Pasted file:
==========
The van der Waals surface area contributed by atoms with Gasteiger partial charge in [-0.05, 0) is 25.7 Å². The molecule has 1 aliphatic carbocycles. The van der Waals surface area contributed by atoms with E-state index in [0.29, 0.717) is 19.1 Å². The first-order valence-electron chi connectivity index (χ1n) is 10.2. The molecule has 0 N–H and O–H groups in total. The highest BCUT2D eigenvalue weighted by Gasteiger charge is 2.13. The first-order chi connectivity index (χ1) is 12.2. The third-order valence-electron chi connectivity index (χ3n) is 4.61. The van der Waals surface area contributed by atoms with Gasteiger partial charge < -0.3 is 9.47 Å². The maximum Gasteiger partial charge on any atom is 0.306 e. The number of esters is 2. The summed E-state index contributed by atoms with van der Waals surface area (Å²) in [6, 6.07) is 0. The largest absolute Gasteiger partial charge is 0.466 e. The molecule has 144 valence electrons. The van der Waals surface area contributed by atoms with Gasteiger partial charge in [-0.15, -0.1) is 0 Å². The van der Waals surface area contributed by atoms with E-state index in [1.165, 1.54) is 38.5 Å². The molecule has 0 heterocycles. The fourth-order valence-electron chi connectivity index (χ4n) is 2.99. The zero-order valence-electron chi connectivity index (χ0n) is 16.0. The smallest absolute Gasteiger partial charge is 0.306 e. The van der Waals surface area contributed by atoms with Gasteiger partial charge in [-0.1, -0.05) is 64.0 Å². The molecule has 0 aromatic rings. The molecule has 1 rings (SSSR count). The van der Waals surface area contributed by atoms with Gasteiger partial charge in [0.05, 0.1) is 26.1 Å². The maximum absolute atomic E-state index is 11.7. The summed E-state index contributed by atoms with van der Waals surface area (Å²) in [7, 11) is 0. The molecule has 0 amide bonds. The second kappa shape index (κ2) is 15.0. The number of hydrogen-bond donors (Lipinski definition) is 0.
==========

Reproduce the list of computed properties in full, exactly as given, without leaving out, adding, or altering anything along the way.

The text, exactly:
The van der Waals surface area contributed by atoms with Gasteiger partial charge in [-0.05, 0) is 25.7 Å². The molecule has 1 aliphatic carbocycles. The van der Waals surface area contributed by atoms with E-state index in [0.29, 0.717) is 19.1 Å². The first-order valence-electron chi connectivity index (χ1n) is 10.2. The molecule has 0 N–H and O–H groups in total. The highest BCUT2D eigenvalue weighted by Gasteiger charge is 2.13. The first-order chi connectivity index (χ1) is 12.2. The third-order valence-electron chi connectivity index (χ3n) is 4.61. The van der Waals surface area contributed by atoms with Gasteiger partial charge < -0.3 is 9.47 Å². The maximum Gasteiger partial charge on any atom is 0.306 e. The number of esters is 2. The summed E-state index contributed by atoms with van der Waals surface area (Å²) in [6, 6.07) is 0. The largest absolute Gasteiger partial charge is 0.466 e. The molecule has 144 valence electrons. The van der Waals surface area contributed by atoms with Gasteiger partial charge in [-0.15, -0.1) is 0 Å². The van der Waals surface area contributed by atoms with E-state index in [1.165, 1.54) is 38.5 Å². The molecule has 0 heterocycles. The fourth-order valence-electron chi connectivity index (χ4n) is 2.99. The zero-order valence-electron chi connectivity index (χ0n) is 16.0. The smallest absolute Gasteiger partial charge is 0.306 e. The van der Waals surface area contributed by atoms with Gasteiger partial charge in [-0.1, -0.05) is 64.0 Å². The molecule has 0 aromatic rings. The molecule has 1 rings (SSSR count). The van der Waals surface area contributed by atoms with Gasteiger partial charge in [0.05, 0.1) is 26.1 Å². The maximum absolute atomic E-state index is 11.7. The summed E-state index contributed by atoms with van der Waals surface area (Å²) in [7, 11) is 0. The molecule has 0 amide bonds. The second kappa shape index (κ2) is 15.0. The number of hydrogen-bond donors (Lipinski definition) is 0.